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I am looking for examples of the following situation:

$G$ is an infinite group. Every two finite index proper subgroups of $G$ are isomorphic.

The only examples that I have now are (1) $\mathbb{Z}^n$ for $n$ any cardinal number, (2) groups that have at most one proper infinite subgroup of finite index (thanks to Sasha Anan'in's and Derek Holt's comments), (3) direct product of groups in (1) and (2).

  1. Are these the only examples for the above situation?

  2. Is there a classification for groups with this property?

  3. Can we find examples with various properties? For example, $G$ is not amenable, etc.

Any related reference will be appreciated.

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    $\begingroup$ Take any simple infinite group. $\endgroup$ – Sasha Anan'in Feb 27 '14 at 22:30
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    $\begingroup$ More generally, perhaps you should discard all groups with at most one proper finite index subgroups. But you still get examples like direct products of infinite simple groups with ${\mathbb Z}^n$. $\endgroup$ – Derek Holt Feb 27 '14 at 22:40
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    $\begingroup$ The word "proper" in the question is quite unnatural, it would be more natural to ask about groups with all finite index subgroups isomorphic to avoid nonsense discussion. $\endgroup$ – YCor Feb 27 '14 at 22:45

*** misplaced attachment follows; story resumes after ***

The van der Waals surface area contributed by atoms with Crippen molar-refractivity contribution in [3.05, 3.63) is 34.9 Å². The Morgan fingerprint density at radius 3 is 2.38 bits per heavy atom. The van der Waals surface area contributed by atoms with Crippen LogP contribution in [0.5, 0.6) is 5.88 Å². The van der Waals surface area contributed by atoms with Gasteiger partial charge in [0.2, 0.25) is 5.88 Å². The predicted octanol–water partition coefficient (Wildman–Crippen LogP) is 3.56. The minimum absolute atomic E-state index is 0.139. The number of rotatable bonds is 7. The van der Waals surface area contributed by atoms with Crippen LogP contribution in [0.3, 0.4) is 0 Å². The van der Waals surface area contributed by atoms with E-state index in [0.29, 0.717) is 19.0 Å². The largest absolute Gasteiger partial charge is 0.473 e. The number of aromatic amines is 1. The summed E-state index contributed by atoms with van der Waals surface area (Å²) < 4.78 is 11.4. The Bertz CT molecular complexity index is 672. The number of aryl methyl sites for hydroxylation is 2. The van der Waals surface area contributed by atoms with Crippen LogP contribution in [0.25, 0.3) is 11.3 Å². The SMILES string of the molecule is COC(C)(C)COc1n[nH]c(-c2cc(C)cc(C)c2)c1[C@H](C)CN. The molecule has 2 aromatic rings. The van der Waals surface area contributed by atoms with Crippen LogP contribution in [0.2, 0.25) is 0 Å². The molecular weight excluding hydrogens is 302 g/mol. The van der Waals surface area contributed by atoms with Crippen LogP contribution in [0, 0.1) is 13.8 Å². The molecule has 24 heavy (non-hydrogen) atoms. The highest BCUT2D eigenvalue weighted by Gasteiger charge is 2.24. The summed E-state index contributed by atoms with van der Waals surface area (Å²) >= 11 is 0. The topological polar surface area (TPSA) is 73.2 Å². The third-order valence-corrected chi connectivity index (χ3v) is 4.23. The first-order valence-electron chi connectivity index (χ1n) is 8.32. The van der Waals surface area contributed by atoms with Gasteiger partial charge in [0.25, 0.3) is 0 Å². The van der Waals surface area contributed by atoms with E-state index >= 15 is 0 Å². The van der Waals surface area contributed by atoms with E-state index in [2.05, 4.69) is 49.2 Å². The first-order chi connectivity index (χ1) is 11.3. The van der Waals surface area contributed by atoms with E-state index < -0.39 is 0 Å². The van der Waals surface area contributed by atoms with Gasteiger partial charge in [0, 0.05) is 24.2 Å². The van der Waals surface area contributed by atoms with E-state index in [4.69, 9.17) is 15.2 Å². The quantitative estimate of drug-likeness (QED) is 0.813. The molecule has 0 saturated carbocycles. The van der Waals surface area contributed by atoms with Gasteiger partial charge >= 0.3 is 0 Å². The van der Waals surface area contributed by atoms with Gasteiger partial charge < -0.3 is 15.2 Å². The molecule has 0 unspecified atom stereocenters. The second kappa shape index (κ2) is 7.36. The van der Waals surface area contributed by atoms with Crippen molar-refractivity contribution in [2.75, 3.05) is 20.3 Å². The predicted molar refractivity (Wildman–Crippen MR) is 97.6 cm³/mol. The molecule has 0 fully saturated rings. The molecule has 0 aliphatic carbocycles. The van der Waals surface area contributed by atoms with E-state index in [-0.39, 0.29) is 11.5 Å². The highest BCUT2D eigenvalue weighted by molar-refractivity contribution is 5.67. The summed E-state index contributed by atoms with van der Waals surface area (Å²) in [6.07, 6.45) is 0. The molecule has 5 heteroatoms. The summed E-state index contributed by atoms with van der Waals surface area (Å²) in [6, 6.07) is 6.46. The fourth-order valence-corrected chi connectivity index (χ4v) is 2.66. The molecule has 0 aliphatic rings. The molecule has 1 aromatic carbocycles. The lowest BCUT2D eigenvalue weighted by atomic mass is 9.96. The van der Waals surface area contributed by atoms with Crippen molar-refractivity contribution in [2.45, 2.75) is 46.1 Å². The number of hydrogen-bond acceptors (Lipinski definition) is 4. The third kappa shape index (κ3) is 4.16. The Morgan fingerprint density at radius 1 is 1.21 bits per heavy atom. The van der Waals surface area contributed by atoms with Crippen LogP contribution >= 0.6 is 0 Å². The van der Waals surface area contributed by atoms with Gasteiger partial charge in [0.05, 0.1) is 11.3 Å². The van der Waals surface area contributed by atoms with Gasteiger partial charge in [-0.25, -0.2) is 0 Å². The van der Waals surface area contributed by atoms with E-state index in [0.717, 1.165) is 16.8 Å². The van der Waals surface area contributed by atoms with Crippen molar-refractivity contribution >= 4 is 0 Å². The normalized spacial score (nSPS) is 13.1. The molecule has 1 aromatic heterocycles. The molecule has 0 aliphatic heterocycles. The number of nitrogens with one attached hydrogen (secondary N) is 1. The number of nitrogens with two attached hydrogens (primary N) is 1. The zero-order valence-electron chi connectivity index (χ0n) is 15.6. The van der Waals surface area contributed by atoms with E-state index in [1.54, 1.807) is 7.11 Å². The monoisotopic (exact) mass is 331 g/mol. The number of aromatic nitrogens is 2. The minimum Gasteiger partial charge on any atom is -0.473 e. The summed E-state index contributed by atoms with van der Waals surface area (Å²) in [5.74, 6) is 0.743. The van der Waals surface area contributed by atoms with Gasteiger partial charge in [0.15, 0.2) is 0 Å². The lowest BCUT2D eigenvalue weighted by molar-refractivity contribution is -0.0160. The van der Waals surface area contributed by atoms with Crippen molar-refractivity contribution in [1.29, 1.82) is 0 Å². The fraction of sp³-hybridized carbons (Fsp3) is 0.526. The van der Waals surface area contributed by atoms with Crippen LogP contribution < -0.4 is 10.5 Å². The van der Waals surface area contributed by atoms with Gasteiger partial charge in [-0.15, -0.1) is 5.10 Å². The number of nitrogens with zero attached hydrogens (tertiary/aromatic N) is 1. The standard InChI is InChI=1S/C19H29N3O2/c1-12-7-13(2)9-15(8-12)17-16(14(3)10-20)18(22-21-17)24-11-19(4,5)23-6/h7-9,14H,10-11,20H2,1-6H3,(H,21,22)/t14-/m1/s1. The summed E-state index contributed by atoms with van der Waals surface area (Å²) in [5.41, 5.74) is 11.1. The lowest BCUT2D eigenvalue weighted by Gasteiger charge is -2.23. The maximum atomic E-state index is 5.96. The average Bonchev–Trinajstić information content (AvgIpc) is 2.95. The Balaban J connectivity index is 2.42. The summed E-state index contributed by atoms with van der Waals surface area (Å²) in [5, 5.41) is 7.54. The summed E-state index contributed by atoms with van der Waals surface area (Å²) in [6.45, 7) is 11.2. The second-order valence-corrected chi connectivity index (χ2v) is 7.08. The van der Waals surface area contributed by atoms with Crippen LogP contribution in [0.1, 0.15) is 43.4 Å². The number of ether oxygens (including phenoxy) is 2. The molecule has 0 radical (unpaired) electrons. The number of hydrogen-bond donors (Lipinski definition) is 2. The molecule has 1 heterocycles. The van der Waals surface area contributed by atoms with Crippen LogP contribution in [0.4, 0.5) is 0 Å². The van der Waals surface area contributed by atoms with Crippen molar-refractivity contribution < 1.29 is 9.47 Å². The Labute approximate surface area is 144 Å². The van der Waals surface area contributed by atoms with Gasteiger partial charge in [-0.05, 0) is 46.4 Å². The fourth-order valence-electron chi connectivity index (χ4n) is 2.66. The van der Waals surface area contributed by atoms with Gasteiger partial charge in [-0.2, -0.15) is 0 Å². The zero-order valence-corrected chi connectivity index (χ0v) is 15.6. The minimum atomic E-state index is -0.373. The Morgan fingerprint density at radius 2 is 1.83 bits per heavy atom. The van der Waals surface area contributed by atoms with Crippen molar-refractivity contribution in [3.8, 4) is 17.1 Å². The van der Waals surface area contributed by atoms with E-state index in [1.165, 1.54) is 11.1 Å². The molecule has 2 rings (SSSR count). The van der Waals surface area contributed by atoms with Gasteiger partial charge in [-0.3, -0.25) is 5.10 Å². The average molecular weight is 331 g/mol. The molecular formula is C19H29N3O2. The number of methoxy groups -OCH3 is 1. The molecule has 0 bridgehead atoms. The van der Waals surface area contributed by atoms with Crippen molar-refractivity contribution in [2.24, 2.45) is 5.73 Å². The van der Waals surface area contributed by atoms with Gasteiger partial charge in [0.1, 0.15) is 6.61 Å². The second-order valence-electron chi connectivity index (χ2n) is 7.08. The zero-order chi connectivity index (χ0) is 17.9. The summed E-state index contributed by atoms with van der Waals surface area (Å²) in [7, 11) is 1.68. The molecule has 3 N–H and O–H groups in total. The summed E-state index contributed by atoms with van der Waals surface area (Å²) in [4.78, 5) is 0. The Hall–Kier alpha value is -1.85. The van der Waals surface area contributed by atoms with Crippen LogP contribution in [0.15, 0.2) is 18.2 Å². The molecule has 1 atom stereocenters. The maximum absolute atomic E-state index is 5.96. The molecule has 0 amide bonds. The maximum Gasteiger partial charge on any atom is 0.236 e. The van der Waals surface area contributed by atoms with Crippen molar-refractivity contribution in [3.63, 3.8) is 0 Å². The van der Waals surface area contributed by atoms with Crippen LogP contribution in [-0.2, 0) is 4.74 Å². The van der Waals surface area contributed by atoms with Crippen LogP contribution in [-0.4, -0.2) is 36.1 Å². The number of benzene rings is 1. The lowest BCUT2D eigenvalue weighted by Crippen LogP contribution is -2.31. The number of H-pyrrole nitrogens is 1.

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    $\begingroup$ Lamplighters and solvable Baumslag-solvable groups have lots of finite index subgroups isomorphic to the whole group using the automaton representation. $\endgroup$ – Benjamin Steinberg Feb 27 '14 at 23:04
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    $\begingroup$ The variable $u$ makes the module of infinite rank over $\mathbf{Q}[t^{\pm 1}]$, with basis $(u^n)_{n\ge 0}$, so that this does not change when replacing $\mathbf{Z}$ by a finite index subgroup. $\endgroup$ – YCor Feb 27 '14 at 23:14

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